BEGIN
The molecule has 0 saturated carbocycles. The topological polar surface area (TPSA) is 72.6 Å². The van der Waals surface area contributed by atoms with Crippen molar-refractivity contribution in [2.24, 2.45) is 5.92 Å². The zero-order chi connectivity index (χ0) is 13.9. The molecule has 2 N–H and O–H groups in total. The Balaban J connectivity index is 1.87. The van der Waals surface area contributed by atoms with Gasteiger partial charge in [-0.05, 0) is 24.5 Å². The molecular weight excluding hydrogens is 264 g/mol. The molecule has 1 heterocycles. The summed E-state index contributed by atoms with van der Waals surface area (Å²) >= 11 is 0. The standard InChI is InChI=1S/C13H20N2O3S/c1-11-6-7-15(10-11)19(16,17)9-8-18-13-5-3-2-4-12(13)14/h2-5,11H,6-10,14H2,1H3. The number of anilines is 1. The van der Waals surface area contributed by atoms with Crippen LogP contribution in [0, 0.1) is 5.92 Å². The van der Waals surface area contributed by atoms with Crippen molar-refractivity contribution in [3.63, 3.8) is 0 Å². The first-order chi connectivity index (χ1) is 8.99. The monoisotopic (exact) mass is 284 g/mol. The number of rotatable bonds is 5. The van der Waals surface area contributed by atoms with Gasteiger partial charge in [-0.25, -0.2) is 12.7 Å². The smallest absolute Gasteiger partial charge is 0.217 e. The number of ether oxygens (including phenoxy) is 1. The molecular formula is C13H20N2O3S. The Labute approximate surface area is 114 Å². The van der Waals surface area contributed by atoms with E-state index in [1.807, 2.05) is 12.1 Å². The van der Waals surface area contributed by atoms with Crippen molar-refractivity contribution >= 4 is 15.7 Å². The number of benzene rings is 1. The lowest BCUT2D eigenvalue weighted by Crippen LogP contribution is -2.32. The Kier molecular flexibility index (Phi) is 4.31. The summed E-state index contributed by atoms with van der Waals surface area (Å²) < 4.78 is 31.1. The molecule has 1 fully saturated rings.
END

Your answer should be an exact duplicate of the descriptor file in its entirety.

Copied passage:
The molecule has 0 saturated carbocycles. The topological polar surface area (TPSA) is 72.6 Å². The van der Waals surface area contributed by atoms with Crippen molar-refractivity contribution in [2.24, 2.45) is 5.92 Å². The zero-order chi connectivity index (χ0) is 13.9. The molecule has 2 N–H and O–H groups in total. The Balaban J connectivity index is 1.87. The van der Waals surface area contributed by atoms with Gasteiger partial charge in [-0.05, 0) is 24.5 Å². The molecular weight excluding hydrogens is 264 g/mol. The molecule has 1 heterocycles. The summed E-state index contributed by atoms with van der Waals surface area (Å²) >= 11 is 0. The standard InChI is InChI=1S/C13H20N2O3S/c1-11-6-7-15(10-11)19(16,17)9-8-18-13-5-3-2-4-12(13)14/h2-5,11H,6-10,14H2,1H3. The number of anilines is 1. The van der Waals surface area contributed by atoms with Crippen LogP contribution in [0, 0.1) is 5.92 Å². The van der Waals surface area contributed by atoms with Crippen molar-refractivity contribution in [3.63, 3.8) is 0 Å². The first-order chi connectivity index (χ1) is 8.99. The monoisotopic (exact) mass is 284 g/mol. The number of rotatable bonds is 5. The van der Waals surface area contributed by atoms with Gasteiger partial charge in [-0.25, -0.2) is 12.7 Å². The smallest absolute Gasteiger partial charge is 0.217 e. The number of ether oxygens (including phenoxy) is 1. The molecular formula is C13H20N2O3S. The Labute approximate surface area is 114 Å². The van der Waals surface area contributed by atoms with E-state index in [1.807, 2.05) is 12.1 Å². The van der Waals surface area contributed by atoms with Crippen molar-refractivity contribution >= 4 is 15.7 Å². The number of benzene rings is 1. The lowest BCUT2D eigenvalue weighted by Crippen LogP contribution is -2.32. The Kier molecular flexibility index (Phi) is 4.31. The summed E-state index contributed by atoms with van der Waals surface area (Å²) < 4.78 is 31.1. The molecule has 1 fully saturated rings.